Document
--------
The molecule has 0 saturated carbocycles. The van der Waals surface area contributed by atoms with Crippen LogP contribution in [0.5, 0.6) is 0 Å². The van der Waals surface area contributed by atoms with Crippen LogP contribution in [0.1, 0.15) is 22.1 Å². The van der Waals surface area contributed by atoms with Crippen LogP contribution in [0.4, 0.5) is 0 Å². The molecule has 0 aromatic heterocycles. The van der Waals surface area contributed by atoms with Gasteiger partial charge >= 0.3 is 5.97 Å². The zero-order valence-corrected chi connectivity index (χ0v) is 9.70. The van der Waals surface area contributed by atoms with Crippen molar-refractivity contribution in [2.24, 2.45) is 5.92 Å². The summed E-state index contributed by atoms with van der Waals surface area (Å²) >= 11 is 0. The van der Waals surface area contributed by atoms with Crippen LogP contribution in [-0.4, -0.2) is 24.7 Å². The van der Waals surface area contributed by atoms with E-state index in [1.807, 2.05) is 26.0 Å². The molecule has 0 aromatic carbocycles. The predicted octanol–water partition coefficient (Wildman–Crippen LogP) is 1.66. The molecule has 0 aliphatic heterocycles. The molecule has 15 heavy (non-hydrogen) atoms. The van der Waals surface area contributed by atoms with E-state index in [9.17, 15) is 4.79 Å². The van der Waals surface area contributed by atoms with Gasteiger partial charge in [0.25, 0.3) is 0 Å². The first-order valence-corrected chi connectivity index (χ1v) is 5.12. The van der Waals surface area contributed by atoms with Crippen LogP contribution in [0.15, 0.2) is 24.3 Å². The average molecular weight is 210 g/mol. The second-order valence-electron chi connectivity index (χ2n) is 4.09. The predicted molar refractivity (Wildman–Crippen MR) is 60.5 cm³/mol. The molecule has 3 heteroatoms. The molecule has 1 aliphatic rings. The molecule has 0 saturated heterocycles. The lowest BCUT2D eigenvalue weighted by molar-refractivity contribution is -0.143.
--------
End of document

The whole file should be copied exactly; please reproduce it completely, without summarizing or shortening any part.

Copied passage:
The molecule has 0 saturated carbocycles. The van der Waals surface area contributed by atoms with Crippen LogP contribution in [0.5, 0.6) is 0 Å². The van der Waals surface area contributed by atoms with Crippen LogP contribution in [0.1, 0.15) is 22.1 Å². The van der Waals surface area contributed by atoms with Crippen LogP contribution in [0.4, 0.5) is 0 Å². The molecule has 0 aromatic heterocycles. The van der Waals surface area contributed by atoms with Gasteiger partial charge >= 0.3 is 5.97 Å². The zero-order valence-corrected chi connectivity index (χ0v) is 9.70. The van der Waals surface area contributed by atoms with Crippen molar-refractivity contribution in [2.24, 2.45) is 5.92 Å². The summed E-state index contributed by atoms with van der Waals surface area (Å²) >= 11 is 0. The van der Waals surface area contributed by atoms with Crippen LogP contribution in [-0.4, -0.2) is 24.7 Å². The van der Waals surface area contributed by atoms with E-state index in [1.807, 2.05) is 26.0 Å². The molecule has 0 aromatic carbocycles. The predicted octanol–water partition coefficient (Wildman–Crippen LogP) is 1.66. The molecule has 0 aliphatic heterocycles. The molecule has 15 heavy (non-hydrogen) atoms. The van der Waals surface area contributed by atoms with E-state index in [9.17, 15) is 4.79 Å². The van der Waals surface area contributed by atoms with Gasteiger partial charge in [0.25, 0.3) is 0 Å². The first-order valence-corrected chi connectivity index (χ1v) is 5.12. The van der Waals surface area contributed by atoms with Crippen LogP contribution in [0.15, 0.2) is 24.3 Å². The average molecular weight is 210 g/mol. The second-order valence-electron chi connectivity index (χ2n) is 4.09. The predicted molar refractivity (Wildman–Crippen MR) is 60.5 cm³/mol. The molecule has 3 heteroatoms. The molecule has 1 aliphatic rings. The molecule has 0 saturated heterocycles. The lowest BCUT2D eigenvalue weighted by molar-refractivity contribution is -0.143.